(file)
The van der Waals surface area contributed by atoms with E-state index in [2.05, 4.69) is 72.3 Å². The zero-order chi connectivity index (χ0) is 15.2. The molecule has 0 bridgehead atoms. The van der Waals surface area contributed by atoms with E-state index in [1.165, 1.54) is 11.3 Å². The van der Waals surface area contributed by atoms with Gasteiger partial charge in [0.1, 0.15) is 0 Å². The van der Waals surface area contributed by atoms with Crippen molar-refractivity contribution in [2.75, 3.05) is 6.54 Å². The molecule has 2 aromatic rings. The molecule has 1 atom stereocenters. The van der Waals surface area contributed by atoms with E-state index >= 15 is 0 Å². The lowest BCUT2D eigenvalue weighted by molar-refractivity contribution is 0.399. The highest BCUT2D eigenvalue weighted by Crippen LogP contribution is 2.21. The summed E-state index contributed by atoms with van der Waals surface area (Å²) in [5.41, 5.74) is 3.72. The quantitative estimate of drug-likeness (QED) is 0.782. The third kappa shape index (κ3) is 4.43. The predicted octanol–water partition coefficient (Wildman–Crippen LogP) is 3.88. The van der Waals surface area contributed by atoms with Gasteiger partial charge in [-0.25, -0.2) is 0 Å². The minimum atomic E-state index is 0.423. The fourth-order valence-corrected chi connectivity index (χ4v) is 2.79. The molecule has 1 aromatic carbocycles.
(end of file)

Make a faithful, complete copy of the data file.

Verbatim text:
The van der Waals surface area contributed by atoms with E-state index in [2.05, 4.69) is 72.3 Å². The zero-order chi connectivity index (χ0) is 15.2. The molecule has 0 bridgehead atoms. The van der Waals surface area contributed by atoms with E-state index in [1.165, 1.54) is 11.3 Å². The van der Waals surface area contributed by atoms with Gasteiger partial charge in [0.1, 0.15) is 0 Å². The van der Waals surface area contributed by atoms with Crippen molar-refractivity contribution in [2.75, 3.05) is 6.54 Å². The molecule has 2 aromatic rings. The molecule has 1 atom stereocenters. The van der Waals surface area contributed by atoms with E-state index >= 15 is 0 Å². The lowest BCUT2D eigenvalue weighted by molar-refractivity contribution is 0.399. The highest BCUT2D eigenvalue weighted by Crippen LogP contribution is 2.21. The summed E-state index contributed by atoms with van der Waals surface area (Å²) in [5.41, 5.74) is 3.72. The quantitative estimate of drug-likeness (QED) is 0.782. The third kappa shape index (κ3) is 4.43. The predicted octanol–water partition coefficient (Wildman–Crippen LogP) is 3.88. The van der Waals surface area contributed by atoms with Gasteiger partial charge in [-0.25, -0.2) is 0 Å². The minimum atomic E-state index is 0.423. The fourth-order valence-corrected chi connectivity index (χ4v) is 2.79. The molecule has 1 aromatic carbocycles.